American Heritage® Dictionary of the English Language, Fourth Edition
- n. A variety of the common beet having a large yellowish root, used chiefly as cattle feed.
Century Dictionary and Cyclopedia
- n. A variety of beet, Beta vulgaris macrorhiza, producing a larger and coarser root than the garden-beet, which is extensively cultivated as food for cattle.
- n. alternative spelling of mangelwurzel.
GNU Webster's 1913
- n. (Bot.) A kind of large field beet (Beta macrorhiza), used as food for cattle, -- by some considered a mere variety of the ordinary beet. See beet.
- n. cultivated as feed for livestock
- n. beet with a large yellowish root; grown chiefly as cattle feed
- German Mangelwurzel, alteration (influenced by Mangel, scarcity) of Mangoldwurzel : Mangold, beet (from Middle High German mānegolt) + Wurzel, root. (American Heritage® Dictionary of the English Language, Fourth Edition)
“In Europe there is grown widely a large beet they call the mangel-wurzel.”
“Certainly there is mangel-wurzel in the music of Wagner, although it is another composer whose name begins, B-e-e-t --.”
“Is there a position in the Kama Sutra that we have not mastered, a recipe for mangel-wurzel that our cook pot hasn't memorized?”
“Another column of smoke erupted from the tank car of compressed mangel-wurzel, delaying any hopes the neighbors might have had of returning to their homes.”
“Perhaps it is mangel-wurzel that we see in Rasputin.”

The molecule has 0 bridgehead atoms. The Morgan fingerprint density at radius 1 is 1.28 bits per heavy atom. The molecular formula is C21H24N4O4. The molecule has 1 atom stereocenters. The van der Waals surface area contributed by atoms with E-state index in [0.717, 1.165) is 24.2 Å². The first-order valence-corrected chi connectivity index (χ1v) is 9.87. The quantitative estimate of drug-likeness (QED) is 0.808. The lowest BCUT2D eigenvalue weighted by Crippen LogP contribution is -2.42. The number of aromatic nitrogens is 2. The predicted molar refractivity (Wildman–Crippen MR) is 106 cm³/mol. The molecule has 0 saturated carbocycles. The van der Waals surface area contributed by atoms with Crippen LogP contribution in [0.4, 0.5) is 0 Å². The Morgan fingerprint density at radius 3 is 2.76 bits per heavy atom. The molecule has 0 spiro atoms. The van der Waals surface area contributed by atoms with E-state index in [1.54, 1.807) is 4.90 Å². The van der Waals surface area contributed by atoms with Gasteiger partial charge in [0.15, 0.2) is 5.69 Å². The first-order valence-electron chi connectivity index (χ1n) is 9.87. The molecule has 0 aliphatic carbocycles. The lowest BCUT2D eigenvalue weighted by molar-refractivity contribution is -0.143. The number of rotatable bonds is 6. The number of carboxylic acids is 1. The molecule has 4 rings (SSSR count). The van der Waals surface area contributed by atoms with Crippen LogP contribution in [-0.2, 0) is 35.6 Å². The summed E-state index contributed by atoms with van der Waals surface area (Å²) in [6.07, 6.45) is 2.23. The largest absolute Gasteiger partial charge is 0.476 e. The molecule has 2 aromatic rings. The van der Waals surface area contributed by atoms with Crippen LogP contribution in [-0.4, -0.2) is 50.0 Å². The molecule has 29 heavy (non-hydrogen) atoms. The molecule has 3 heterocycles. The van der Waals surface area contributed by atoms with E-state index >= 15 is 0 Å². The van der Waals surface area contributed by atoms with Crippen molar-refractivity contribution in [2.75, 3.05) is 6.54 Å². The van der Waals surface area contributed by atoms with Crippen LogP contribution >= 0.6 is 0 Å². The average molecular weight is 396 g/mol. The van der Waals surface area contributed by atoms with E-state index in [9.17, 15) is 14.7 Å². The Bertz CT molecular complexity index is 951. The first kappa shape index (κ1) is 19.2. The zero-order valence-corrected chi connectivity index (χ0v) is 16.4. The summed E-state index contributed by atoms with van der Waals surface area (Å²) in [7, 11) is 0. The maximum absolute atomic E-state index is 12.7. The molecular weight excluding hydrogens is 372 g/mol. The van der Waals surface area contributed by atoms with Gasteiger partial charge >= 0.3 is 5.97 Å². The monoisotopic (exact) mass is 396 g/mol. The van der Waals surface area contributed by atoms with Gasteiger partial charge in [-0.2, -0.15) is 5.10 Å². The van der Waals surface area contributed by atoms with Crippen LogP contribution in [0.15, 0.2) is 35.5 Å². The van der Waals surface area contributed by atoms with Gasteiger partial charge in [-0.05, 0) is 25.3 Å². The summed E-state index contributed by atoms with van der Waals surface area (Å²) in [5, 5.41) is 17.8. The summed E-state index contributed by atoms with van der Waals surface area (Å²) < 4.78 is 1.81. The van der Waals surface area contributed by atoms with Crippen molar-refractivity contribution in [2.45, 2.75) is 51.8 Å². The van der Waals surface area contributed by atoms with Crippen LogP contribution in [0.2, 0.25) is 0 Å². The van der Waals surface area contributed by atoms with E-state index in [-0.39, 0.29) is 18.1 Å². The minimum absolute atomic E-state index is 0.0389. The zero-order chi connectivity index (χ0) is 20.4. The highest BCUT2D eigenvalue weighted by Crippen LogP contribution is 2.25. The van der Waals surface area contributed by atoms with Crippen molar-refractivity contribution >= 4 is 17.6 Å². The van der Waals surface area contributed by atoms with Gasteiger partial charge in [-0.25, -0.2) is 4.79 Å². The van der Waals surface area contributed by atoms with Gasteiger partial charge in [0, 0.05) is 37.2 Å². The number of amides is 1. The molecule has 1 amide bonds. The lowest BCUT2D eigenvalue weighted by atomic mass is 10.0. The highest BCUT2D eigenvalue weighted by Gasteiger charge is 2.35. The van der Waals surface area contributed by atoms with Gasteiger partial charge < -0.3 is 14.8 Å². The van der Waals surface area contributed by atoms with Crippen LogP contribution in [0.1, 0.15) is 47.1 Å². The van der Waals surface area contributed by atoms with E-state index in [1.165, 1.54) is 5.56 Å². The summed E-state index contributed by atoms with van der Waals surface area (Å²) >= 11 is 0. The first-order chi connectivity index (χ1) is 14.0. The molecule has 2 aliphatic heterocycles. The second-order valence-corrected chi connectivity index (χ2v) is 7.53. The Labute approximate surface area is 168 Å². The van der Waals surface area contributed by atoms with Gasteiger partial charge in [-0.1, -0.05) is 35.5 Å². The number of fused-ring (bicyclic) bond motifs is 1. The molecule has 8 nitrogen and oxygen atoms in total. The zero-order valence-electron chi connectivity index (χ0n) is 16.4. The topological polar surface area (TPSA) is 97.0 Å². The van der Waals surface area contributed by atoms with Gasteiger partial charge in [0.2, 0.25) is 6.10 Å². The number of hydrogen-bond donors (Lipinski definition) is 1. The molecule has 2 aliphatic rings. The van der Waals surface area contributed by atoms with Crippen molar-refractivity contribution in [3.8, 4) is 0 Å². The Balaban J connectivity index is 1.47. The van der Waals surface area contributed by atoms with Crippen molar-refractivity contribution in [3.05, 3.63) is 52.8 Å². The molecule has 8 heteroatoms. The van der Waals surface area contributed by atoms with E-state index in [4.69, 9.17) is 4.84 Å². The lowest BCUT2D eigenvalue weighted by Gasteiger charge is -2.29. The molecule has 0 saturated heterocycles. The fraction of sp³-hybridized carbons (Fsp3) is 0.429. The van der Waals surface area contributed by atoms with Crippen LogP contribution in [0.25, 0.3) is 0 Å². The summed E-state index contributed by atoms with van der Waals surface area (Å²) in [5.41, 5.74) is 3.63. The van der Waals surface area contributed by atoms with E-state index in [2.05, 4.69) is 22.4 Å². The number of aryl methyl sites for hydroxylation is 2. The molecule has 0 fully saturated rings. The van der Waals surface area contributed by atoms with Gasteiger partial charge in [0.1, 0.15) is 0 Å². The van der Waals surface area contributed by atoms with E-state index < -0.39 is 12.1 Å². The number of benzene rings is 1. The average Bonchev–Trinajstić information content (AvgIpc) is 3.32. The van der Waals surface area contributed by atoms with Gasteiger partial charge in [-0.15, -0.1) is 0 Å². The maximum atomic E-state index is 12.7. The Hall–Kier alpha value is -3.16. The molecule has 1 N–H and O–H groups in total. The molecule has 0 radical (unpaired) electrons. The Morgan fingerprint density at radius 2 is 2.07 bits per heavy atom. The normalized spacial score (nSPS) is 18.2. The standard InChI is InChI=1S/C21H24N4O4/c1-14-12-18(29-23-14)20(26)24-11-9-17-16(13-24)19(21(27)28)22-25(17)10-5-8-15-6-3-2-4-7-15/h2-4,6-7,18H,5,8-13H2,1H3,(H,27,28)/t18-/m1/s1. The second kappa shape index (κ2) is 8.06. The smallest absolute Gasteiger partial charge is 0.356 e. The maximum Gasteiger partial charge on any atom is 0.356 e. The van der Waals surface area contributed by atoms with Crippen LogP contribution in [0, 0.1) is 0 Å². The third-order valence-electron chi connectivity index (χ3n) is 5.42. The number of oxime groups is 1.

“The cigar looked like some kind of vegetable, a root crop, related, perhaps, to the mangel-wurzel.”
“They dined on Indian corn, mangel-wurzel, fish scraps and whatever else was fed them, including the pith of the palm and tree fern.”
“He skirts their fires, stealthy - All he wants is a handful of greens here, a carrot or mangel-wurzel there, just to keep him going.”
“I am of a sensitive nature, and it cut me to the heart to see cold winds nipping the fruit and trees, the flood of rain beating down the corn, the oats, and the mangel-wurzel.”
“Each of the giraffes eats daily eighteen pounds of clover hay, and the same quantity of a mixed vegetable diet, consisting of turnips, mangel-wurzel, carrots, barley, and split beans; in spring they have green tares and clover, and are exceedingly fond of onions.”
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A list of words that are odd or words that I have looked up.
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